Catherine George’s home was destroyed during strong winds and heavy rain at Queen Street, La Brea.

Several residents in South Trinidad spent yesterday seeking help to repair their homes and trying to dry out their appliances and furniture in the aftermath of Thursday’s stormy weather.

In one of the hardest-hit areas, Queen Street, which is a situated along the La Brea coastline, a woman’s home was badly damaged.

Some of the roofs of other homes were also damaged and the owners’ appliances and furniture destroyed.

Catherine George, 52, was thankful that neither she nor her daughter and grandchildren, who are between four years and one month old, were at home.

“If I was home I could have died or get damaged, but thank God I wasn’t home and thank God my daughter and my daughter grandchildren were not home.”

George told Guardian Media that she was at her uncle’s house caring for him when she got the news. But George said nothing prepared her for the damage she saw when she got home.

“When I came down now, is because I see roof fly out and when I went inside I see everything mash-up, everything inside there, all my appliances, all my furniture everything wet.”

She said her daughter and grandchildren are staying with a relative while she sought refuge at the home of her spiritual mother. However, she pleaded, “I need a little help to rebuild my home. I don’t work anywhere.”

Esther James, a widow, recalled how she huddled in the house with her two children, ages 21 and 19, after their roof ripped off. During the ordeal, her eldest daughter received a few cuts and bruises.

“We experienced a kind of freak storm yesterday. We was having some weather during the course of the day earlier in the morning. All of a sudden we get a high wind and with that high wind, my whole roof came off. I was already hearing the high wind so I was hoping and praying that the roof will not go, but when that debris came down, my oldest daughter was injured. The first thing I do was to grab my last daughter and her (eldest daughter) and go to the back and keep ourselves safe from whatever else happen.”

When the place got calm, she said her neighbour came to their aid and went in search of her roof, which they found in the mangrove.

While they tacked it back on for her, James said it is not properly secured. James, a grocery packer who has been unemployed since the COVID-19 restrictions kicked in, is appealing for assistance to repair her home and to replace some of her destroyed appliances and furniture.

A T&TEC crew was there yesterday replacing a pole and repairing lines that were pulled down. Residents at Sum Sum Hill and Hermitage Road, Claxton Bay and Caratal Road and Bonne Aventure, Gasparillo, also suffered losses and damage to their homes, either by fallen trees or their roofs being entirely or partially blown off.

Krishna Manolal, 64, of Hermitage Road, recalled that he was at home with his wife, 27-year-old son and two grandchildren, ages five and ten, when a large branch fell on the roof, causing part of it to collapse.

“Up to now, I can’t catch myself to tell you the truth and I studying how to get help to fix it back,” Manolal said.

He said his grandchildren were traumatised and went to stay with their mother. A yellow tarpaulin was stretched across the top of Helen Singh’s house. Neither Singh nor her son was home when the roof of their home at Caratal Road, blew off. They are staying with a neighbour until they can repair their roof. Everything inside the home was also watersoaked.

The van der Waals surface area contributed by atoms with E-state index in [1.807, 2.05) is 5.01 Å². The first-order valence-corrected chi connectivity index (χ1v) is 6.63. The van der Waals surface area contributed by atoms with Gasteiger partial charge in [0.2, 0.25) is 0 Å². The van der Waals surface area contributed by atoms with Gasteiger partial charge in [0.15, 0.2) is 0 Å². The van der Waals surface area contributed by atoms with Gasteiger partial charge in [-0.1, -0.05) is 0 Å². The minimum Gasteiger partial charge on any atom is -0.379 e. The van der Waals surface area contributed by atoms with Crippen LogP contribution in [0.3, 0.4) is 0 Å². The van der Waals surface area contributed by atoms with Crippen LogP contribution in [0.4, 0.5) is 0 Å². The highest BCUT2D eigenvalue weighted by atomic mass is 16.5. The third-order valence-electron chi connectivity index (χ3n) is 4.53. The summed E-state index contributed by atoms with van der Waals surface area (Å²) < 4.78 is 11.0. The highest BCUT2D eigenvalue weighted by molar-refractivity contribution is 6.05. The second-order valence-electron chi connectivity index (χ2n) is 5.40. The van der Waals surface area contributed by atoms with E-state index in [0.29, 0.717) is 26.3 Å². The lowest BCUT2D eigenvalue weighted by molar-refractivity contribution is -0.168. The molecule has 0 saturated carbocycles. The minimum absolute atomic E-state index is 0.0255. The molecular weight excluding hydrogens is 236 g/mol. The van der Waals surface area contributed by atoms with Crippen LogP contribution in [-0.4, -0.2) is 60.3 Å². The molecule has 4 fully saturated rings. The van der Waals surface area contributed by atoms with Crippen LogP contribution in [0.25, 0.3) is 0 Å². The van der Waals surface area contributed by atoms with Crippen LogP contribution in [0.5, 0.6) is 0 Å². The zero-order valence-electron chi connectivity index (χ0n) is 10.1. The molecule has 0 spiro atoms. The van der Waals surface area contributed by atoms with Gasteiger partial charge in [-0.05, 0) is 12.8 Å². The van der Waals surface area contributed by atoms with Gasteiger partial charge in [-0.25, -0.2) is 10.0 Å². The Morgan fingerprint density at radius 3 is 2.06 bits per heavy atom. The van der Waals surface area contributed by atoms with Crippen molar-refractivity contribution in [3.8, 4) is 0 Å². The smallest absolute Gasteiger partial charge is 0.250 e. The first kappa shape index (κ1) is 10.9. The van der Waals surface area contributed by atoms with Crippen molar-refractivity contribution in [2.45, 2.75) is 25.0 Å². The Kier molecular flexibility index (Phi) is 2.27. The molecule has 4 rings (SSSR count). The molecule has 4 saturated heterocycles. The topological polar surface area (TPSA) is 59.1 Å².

When contacted yesterday, Couva/ Tabaquite/Talparo Regional Corporation chairman Henry Awong said they got eight reports of property damage at Caratal Road, Claxton Bay; Chin Chin Road, Cunupia and Welcome South, as well as a house at Mundo Nuevo Road, Talparo, spilling down a landslip.

“Our disaster management unit responded as fast as required to the calls for assistance. In some areas, we were able to assist with the removal of trees that fell on roofs. We cleared all roadways where trees fell. We’re assisting with some roof repairs in some areas and yesterday, we had to provide temporary relief by means of providing a tarpaulin,” Awong said.

In the event of further bad weather, he said they are as prepared as they could be given the limited resources available.

Siparia Regional Corporation chairman Denish Sankarsingh said several houses were damaged. While the corporation has mobilised its resources to assist people, he has approached the ministry for more funding and to access materials and resources from other ministries. However, he said councillors and crews were on the ground giving people as much relief as possible.

Also contacted yesterday, Social Development Minister Donna Cox said as the first responders, the corporations will assess the damage and then refer it to her ministry, but noted they have not yet received any requests for assistance. However, she said the ministry has been liaising with the national disaster coordinator at the Local Government Ministry, who indicated his team was on the ground conducting assessments in San Juan/Laventille, Couva/Tabaquite, Tunapuna/Piarco and Sangre Grande Corporations.

“As soon as the assessment is completed they will refer any matters relevant to services from the Ministry of Social Development for follow up action,” Cox said.

She reminded the public of grants which can be accessed, including minor house repairs, replacement of lost or damaged household furniture and appliances and clothing grants.